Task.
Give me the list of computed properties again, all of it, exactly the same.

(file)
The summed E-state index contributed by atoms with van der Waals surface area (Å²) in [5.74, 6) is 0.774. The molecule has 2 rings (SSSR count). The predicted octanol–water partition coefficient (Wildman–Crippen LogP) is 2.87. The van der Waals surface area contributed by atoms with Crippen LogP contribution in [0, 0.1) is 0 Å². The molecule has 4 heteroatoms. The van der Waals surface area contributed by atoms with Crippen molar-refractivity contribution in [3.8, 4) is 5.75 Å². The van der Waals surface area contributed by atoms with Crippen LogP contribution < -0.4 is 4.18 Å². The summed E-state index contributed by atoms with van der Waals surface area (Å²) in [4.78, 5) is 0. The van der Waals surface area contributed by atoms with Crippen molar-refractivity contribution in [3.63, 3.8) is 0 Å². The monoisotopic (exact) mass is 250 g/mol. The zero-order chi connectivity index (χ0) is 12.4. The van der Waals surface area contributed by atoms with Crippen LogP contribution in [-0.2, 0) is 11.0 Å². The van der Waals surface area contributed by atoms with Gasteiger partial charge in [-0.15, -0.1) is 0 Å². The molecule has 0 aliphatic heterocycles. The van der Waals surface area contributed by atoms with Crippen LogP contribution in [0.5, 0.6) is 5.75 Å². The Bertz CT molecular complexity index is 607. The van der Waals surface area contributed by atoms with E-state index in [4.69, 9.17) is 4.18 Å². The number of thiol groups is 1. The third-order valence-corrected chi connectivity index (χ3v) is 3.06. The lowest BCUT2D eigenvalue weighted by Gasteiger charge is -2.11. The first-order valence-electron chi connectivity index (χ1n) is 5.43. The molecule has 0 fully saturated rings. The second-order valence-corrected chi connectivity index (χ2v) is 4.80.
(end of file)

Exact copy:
The summed E-state index contributed by atoms with van der Waals surface area (Å²) in [5.74, 6) is 0.774. The molecule has 2 rings (SSSR count). The predicted octanol–water partition coefficient (Wildman–Crippen LogP) is 2.87. The van der Waals surface area contributed by atoms with Crippen LogP contribution in [0, 0.1) is 0 Å². The molecule has 4 heteroatoms. The van der Waals surface area contributed by atoms with Crippen molar-refractivity contribution in [3.8, 4) is 5.75 Å². The van der Waals surface area contributed by atoms with Crippen LogP contribution < -0.4 is 4.18 Å². The summed E-state index contributed by atoms with van der Waals surface area (Å²) in [4.78, 5) is 0. The van der Waals surface area contributed by atoms with Crippen molar-refractivity contribution in [3.63, 3.8) is 0 Å². The monoisotopic (exact) mass is 250 g/mol. The zero-order chi connectivity index (χ0) is 12.4. The van der Waals surface area contributed by atoms with Crippen LogP contribution in [-0.2, 0) is 11.0 Å². The van der Waals surface area contributed by atoms with Gasteiger partial charge in [-0.15, -0.1) is 0 Å². The molecule has 0 aliphatic heterocycles. The van der Waals surface area contributed by atoms with Crippen LogP contribution in [0.5, 0.6) is 5.75 Å². The Bertz CT molecular complexity index is 607. The van der Waals surface area contributed by atoms with E-state index in [4.69, 9.17) is 4.18 Å². The number of thiol groups is 1. The third-order valence-corrected chi connectivity index (χ3v) is 3.06. The lowest BCUT2D eigenvalue weighted by Gasteiger charge is -2.11. The first-order valence-electron chi connectivity index (χ1n) is 5.43. The molecule has 0 fully saturated rings. The second-order valence-corrected chi connectivity index (χ2v) is 4.80.